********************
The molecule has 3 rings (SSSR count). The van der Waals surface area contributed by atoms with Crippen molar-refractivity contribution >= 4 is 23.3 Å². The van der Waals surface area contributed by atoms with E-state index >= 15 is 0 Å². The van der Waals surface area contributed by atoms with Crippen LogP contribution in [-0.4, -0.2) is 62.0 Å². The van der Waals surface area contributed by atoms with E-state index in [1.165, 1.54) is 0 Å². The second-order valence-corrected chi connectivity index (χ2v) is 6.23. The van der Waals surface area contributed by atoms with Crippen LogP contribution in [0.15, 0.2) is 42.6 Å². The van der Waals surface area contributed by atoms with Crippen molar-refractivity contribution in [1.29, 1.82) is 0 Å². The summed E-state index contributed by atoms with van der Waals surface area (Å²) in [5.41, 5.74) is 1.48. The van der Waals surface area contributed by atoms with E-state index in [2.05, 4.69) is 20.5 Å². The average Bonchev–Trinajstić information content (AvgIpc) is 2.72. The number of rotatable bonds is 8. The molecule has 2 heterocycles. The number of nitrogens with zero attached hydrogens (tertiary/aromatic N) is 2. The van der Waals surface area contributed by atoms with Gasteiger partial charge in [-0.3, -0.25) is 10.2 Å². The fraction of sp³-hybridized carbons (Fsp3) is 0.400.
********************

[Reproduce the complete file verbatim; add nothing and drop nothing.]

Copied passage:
The molecule has 3 rings (SSSR count). The van der Waals surface area contributed by atoms with Crippen molar-refractivity contribution >= 4 is 23.3 Å². The van der Waals surface area contributed by atoms with E-state index >= 15 is 0 Å². The van der Waals surface area contributed by atoms with Crippen LogP contribution in [-0.4, -0.2) is 62.0 Å². The van der Waals surface area contributed by atoms with E-state index in [1.165, 1.54) is 0 Å². The second-order valence-corrected chi connectivity index (χ2v) is 6.23. The van der Waals surface area contributed by atoms with Crippen LogP contribution in [0.15, 0.2) is 42.6 Å². The van der Waals surface area contributed by atoms with Crippen molar-refractivity contribution in [1.29, 1.82) is 0 Å². The summed E-state index contributed by atoms with van der Waals surface area (Å²) in [5.41, 5.74) is 1.48. The van der Waals surface area contributed by atoms with E-state index in [2.05, 4.69) is 20.5 Å². The average Bonchev–Trinajstić information content (AvgIpc) is 2.72. The number of rotatable bonds is 8. The molecule has 2 heterocycles. The number of nitrogens with zero attached hydrogens (tertiary/aromatic N) is 2. The van der Waals surface area contributed by atoms with Gasteiger partial charge in [-0.3, -0.25) is 10.2 Å². The fraction of sp³-hybridized carbons (Fsp3) is 0.400.